Saturday, November 17, 2001

Families looking for a story that appeals to all age levels will enjoy the Classika Theatre’s production of “The Little Prince.”

The play is based on the story by Antoine de Saint-Exupery of a pilot (Eric Synnestvbedt) who crashes in the Sahara desert and his extraordinary encounter with the Little Prince from another planet (Boris Kiselev).

Interwoven in the action between the pilot and the prince are the pilot’s frank remarks to the audience and the background tale of the Little Prince’s journey.

The production clearly targets children, right from the opening scene, when the pilot tells how he came into his line of work through the misunderstanding of adults.

As a young child, the pilot wanted to become an artist. He decided to draw a picture of a snake swallowing an elephant after viewing a nature program about boa constrictors and how they swallow their prey whole.

Unfortunately, all the adults to whom he showed the picture thought it was a drawing of a hat. So he decided to draw the view from the inside. Still, no one understood what the boy was doing, so he wound up becoming a pilot instead of an artist. Sometimes during his travels, he would encounter someone he thought might become a friend and would show that person the first boa constrictor drawing. It was still viewed as a hat.

The Little Prince sees the picture for what it is supposed to be. Although the pilot is overjoyed that he has found a kindred spirit, he realizes eventually that he has grown somewhat old and needs to relearn how to determine what is special in life. This is brought about through the Little Prince’s tale of life on his little planet and his journeys after he left it.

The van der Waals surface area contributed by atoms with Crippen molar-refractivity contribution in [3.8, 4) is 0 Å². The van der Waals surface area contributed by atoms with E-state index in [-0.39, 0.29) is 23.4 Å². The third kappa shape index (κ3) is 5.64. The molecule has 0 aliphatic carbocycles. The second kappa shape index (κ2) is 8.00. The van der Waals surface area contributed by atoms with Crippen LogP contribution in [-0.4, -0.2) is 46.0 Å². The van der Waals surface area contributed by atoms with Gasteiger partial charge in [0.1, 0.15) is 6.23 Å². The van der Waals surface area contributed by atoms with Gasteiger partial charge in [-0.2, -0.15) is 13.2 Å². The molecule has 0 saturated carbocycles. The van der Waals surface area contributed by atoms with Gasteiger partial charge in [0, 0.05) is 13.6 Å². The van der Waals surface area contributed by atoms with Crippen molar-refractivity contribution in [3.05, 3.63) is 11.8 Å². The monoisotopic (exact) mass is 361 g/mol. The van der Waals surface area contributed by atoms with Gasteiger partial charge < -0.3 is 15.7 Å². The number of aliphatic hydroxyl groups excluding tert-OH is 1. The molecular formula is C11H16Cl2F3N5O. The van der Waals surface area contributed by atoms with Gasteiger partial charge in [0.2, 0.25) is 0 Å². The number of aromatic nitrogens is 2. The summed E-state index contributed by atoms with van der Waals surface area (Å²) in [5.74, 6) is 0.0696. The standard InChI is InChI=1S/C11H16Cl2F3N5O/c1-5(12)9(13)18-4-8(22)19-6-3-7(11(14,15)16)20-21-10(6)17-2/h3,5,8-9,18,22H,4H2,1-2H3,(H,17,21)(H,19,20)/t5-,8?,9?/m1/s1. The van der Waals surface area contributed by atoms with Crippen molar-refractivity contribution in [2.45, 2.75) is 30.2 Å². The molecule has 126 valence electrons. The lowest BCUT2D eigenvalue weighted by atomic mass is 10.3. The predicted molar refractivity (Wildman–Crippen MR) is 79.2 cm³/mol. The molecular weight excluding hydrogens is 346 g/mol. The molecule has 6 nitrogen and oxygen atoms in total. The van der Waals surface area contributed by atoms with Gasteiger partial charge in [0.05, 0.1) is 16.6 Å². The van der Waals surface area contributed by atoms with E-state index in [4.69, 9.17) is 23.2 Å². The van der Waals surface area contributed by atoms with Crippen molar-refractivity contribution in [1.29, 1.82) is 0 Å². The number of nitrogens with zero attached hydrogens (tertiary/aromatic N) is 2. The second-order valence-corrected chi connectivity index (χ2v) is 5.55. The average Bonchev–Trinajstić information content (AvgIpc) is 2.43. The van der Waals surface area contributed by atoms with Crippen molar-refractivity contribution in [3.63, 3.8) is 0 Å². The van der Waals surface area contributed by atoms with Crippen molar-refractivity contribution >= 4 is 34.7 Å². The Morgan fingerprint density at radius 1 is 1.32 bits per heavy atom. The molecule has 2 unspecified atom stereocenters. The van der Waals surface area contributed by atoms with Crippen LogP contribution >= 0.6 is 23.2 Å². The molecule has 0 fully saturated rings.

As the pilot, Mr. Synnestvbedt seems to relish telling the story of the boa-constrictor pictures. He holds them right up to the faces of adults in the audience and seems to relive the frustration of the picture’s misinterpretation.

Boris conveys quite well the Little Prince’s loneliness as he is separated from his rose and has trouble finding new friends on his journey.

Christine Herzog is the rose, a flower that appears on the Little Prince’s planet. She loves that she is the only one of her kind on the plant and demands that the Little Prince shower her with water and attention. Her antics are some of the comedic highlights of the play. However, they cause a rift between the prince and the rose, and the prince decides to leave his planet for a while to travel.

Jason Linkins plays a fox that has a fondness for chickens and chicken sounds. He helps the Little Prince realize how special and valuable friendship can be.

Lou Swerda rounds out the cast as various characters the Little Prince meets as he travels to other planets.

Miss Herzog appears later as a snake that wants to help the prince return home but the pilot says the snake should not be trusted. As much as the children in the audience loved the rose, many squirmed uncomfortably at the snake’s appearance.

At less than two hours with intermission, the production is long enough for children to enjoy but not so long that they will become restless. The play is directed by Classika’s visiting Russian director, Yuri Kordonsky

Although targeted to children, the story is filled with metaphors and symbolism on the meaning of things that only an adult would catch. It a fun-filled treat for the entire family.


WHAT: “The Little Prince”

WHERE: Classika Theatre, Village of Shirlington, 4041 28th St. S., Arlington

WHEN: 7:30 p.m. Fridays and Saturdays and 2:30 p.m. Saturdays and Sundays, through Dec. 30

TICKET: $10 to $15

PHONE: 703/824-6200


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